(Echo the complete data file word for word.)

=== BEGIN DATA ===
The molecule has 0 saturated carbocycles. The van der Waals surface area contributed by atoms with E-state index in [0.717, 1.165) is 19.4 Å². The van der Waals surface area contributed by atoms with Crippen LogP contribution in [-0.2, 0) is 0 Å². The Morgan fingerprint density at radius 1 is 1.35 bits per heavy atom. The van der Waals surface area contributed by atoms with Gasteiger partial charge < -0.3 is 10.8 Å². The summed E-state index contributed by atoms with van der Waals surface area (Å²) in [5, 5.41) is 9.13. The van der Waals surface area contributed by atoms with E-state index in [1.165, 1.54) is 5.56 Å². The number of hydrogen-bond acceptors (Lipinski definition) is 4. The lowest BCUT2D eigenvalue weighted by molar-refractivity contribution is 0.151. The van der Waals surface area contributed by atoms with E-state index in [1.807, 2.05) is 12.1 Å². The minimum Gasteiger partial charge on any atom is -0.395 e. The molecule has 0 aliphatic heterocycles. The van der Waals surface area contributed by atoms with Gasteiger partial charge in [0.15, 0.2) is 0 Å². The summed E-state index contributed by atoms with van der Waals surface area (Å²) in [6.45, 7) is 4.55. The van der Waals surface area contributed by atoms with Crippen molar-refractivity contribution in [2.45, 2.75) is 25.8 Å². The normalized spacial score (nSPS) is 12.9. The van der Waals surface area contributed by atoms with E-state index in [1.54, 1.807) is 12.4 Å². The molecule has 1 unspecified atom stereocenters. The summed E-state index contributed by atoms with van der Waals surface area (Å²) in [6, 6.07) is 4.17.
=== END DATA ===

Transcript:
The molecule has 0 saturated carbocycles. The van der Waals surface area contributed by atoms with E-state index in [0.717, 1.165) is 19.4 Å². The van der Waals surface area contributed by atoms with Crippen LogP contribution in [-0.2, 0) is 0 Å². The Morgan fingerprint density at radius 1 is 1.35 bits per heavy atom. The van der Waals surface area contributed by atoms with Gasteiger partial charge < -0.3 is 10.8 Å². The summed E-state index contributed by atoms with van der Waals surface area (Å²) in [5, 5.41) is 9.13. The van der Waals surface area contributed by atoms with E-state index in [1.165, 1.54) is 5.56 Å². The number of hydrogen-bond acceptors (Lipinski definition) is 4. The lowest BCUT2D eigenvalue weighted by molar-refractivity contribution is 0.151. The van der Waals surface area contributed by atoms with E-state index in [1.807, 2.05) is 12.1 Å². The minimum Gasteiger partial charge on any atom is -0.395 e. The molecule has 0 aliphatic heterocycles. The van der Waals surface area contributed by atoms with Gasteiger partial charge in [0.15, 0.2) is 0 Å². The summed E-state index contributed by atoms with van der Waals surface area (Å²) in [6.45, 7) is 4.55. The van der Waals surface area contributed by atoms with Crippen molar-refractivity contribution in [2.45, 2.75) is 25.8 Å². The normalized spacial score (nSPS) is 12.9. The van der Waals surface area contributed by atoms with E-state index in [1.54, 1.807) is 12.4 Å². The molecule has 1 unspecified atom stereocenters. The summed E-state index contributed by atoms with van der Waals surface area (Å²) in [6, 6.07) is 4.17.